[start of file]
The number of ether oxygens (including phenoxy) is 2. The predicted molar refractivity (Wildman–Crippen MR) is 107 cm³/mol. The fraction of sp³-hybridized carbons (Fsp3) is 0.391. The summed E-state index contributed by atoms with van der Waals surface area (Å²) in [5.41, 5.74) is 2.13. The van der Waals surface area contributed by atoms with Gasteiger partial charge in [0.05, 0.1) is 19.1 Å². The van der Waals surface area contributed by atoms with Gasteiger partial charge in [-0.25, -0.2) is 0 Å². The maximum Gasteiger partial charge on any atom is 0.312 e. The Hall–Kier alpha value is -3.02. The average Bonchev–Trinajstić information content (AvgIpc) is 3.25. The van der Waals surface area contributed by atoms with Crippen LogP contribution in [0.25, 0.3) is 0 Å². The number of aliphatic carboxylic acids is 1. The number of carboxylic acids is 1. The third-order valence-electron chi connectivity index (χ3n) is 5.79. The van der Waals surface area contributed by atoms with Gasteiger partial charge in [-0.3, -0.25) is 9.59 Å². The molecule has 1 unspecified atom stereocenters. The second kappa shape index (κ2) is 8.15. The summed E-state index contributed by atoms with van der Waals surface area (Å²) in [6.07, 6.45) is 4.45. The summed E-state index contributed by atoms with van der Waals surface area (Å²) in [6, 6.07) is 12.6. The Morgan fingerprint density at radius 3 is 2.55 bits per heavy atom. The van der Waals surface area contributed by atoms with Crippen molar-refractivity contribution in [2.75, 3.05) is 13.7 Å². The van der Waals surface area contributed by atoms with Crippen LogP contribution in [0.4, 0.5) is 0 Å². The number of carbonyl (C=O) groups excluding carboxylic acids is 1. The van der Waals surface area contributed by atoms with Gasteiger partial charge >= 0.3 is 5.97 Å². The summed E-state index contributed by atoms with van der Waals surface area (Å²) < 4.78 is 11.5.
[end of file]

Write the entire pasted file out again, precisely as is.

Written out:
The number of ether oxygens (including phenoxy) is 2. The predicted molar refractivity (Wildman–Crippen MR) is 107 cm³/mol. The fraction of sp³-hybridized carbons (Fsp3) is 0.391. The summed E-state index contributed by atoms with van der Waals surface area (Å²) in [5.41, 5.74) is 2.13. The van der Waals surface area contributed by atoms with Gasteiger partial charge in [0.05, 0.1) is 19.1 Å². The van der Waals surface area contributed by atoms with Gasteiger partial charge in [-0.25, -0.2) is 0 Å². The maximum Gasteiger partial charge on any atom is 0.312 e. The Hall–Kier alpha value is -3.02. The average Bonchev–Trinajstić information content (AvgIpc) is 3.25. The van der Waals surface area contributed by atoms with Crippen LogP contribution in [0.25, 0.3) is 0 Å². The number of aliphatic carboxylic acids is 1. The number of carboxylic acids is 1. The third-order valence-electron chi connectivity index (χ3n) is 5.79. The van der Waals surface area contributed by atoms with Gasteiger partial charge in [-0.3, -0.25) is 9.59 Å². The molecule has 1 unspecified atom stereocenters. The second kappa shape index (κ2) is 8.15. The summed E-state index contributed by atoms with van der Waals surface area (Å²) in [6.07, 6.45) is 4.45. The summed E-state index contributed by atoms with van der Waals surface area (Å²) in [6, 6.07) is 12.6. The Morgan fingerprint density at radius 3 is 2.55 bits per heavy atom. The van der Waals surface area contributed by atoms with Crippen molar-refractivity contribution in [2.75, 3.05) is 13.7 Å². The van der Waals surface area contributed by atoms with Crippen LogP contribution in [0.4, 0.5) is 0 Å². The number of carbonyl (C=O) groups excluding carboxylic acids is 1. The van der Waals surface area contributed by atoms with Gasteiger partial charge >= 0.3 is 5.97 Å². The summed E-state index contributed by atoms with van der Waals surface area (Å²) < 4.78 is 11.5.